Sumatran population had nine segmented antennae, a feature that
surprised us as Hennemann et al., 2009 states Ph. (Ph.)
hausleithneri has a ten segmented antennae. The original
description of Ph. (Ph.) hausleithneri however states the type
material as having a nine segmented antennae. After all Sumatran
specimens antennae were examined, the antennae of the Perak
population from the first author’s collections were examined. All
females examined clearly had nine antennae segments (except for
a single aberrant female within the first author’s collection, with
antennomeres VIII and IX fuzed giving it an eight segmented
antennae with a remarkably long terminal segment). This
observation was then sent to Frank Hennemann and Hennemann
reviewed all of his Ph. (Ph.) hausleithneri females, and found that
the illustration that was used in the 2009 work must have been
based on a single aberrant female in his collection with a ten
segmented antennae, as all other specimens in his collection
exhibited the common nine segmented antennae (pers. comm. Jan.
28th, 2018).
The final feature reviewed on the female specimens was the
number of teeth on the pars stridens of antennomere III, a feature
that has proven useful in species differentiation when larger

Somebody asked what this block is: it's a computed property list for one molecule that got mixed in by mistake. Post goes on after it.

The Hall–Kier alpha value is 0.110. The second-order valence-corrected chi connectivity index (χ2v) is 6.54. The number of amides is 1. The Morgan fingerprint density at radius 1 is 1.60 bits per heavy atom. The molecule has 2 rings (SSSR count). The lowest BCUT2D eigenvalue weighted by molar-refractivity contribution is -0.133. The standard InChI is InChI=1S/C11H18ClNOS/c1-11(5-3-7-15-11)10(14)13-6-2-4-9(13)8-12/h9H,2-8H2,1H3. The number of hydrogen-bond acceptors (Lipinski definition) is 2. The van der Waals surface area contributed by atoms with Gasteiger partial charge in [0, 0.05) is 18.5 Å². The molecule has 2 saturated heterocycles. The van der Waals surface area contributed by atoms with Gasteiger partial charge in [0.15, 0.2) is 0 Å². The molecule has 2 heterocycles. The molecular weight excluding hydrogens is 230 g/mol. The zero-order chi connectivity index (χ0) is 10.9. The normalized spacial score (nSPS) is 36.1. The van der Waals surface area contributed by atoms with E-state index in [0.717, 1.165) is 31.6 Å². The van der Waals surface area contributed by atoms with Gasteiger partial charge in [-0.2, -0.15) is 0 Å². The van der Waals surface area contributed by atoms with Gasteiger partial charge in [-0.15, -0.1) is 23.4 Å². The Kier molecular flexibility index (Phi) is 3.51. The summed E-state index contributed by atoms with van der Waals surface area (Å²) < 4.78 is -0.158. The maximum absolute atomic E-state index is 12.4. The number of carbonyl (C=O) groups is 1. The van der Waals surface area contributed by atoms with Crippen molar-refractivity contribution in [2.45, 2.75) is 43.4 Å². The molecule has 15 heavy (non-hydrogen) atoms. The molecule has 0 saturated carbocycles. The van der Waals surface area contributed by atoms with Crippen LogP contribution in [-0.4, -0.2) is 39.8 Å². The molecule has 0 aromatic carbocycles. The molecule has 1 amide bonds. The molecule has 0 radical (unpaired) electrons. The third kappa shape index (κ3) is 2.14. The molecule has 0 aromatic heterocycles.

features seemed to be difficult to keep separated in morphological
keys. Größer in 2008 lists Ph. (Ph.) hausleithneri as having a pars
stridens with 44-46 teeth, and the following year Hennemann et
al., 2009 then listed it as having 44-48 teeth, a moderately wide
range for a species. The number of teeth observed on the Sumatran
populations pars stridens was again eye opening to the wide range
of morphologies of this species with a range of 37-44 teeth. With
this wide range observed from the Sumatran population, it is likely
that the Perak population also has a wider range than has
previously been observed. It is likely to be revised after a larger
sample size is surveyed.
It was thought that possibly the number of teeth of the pars stridens
could be linked to the form of the female (lobed, smooth, or
intermediate), but when compared with abdomen morphology no
clear pattern was present. As illustrated by two females with
extremely different abdominal morphologies (lobed and smooth
abdomens) had the same number of teeth on the pars stridens.
Other more moderate/intermediate forms showed a greater
variability with as few as 37 teeth observed and as many as 44
teeth (the lower threshold previously recorded on the Perak
population).
Eventually eggs were again looked at, under a wider spectrum.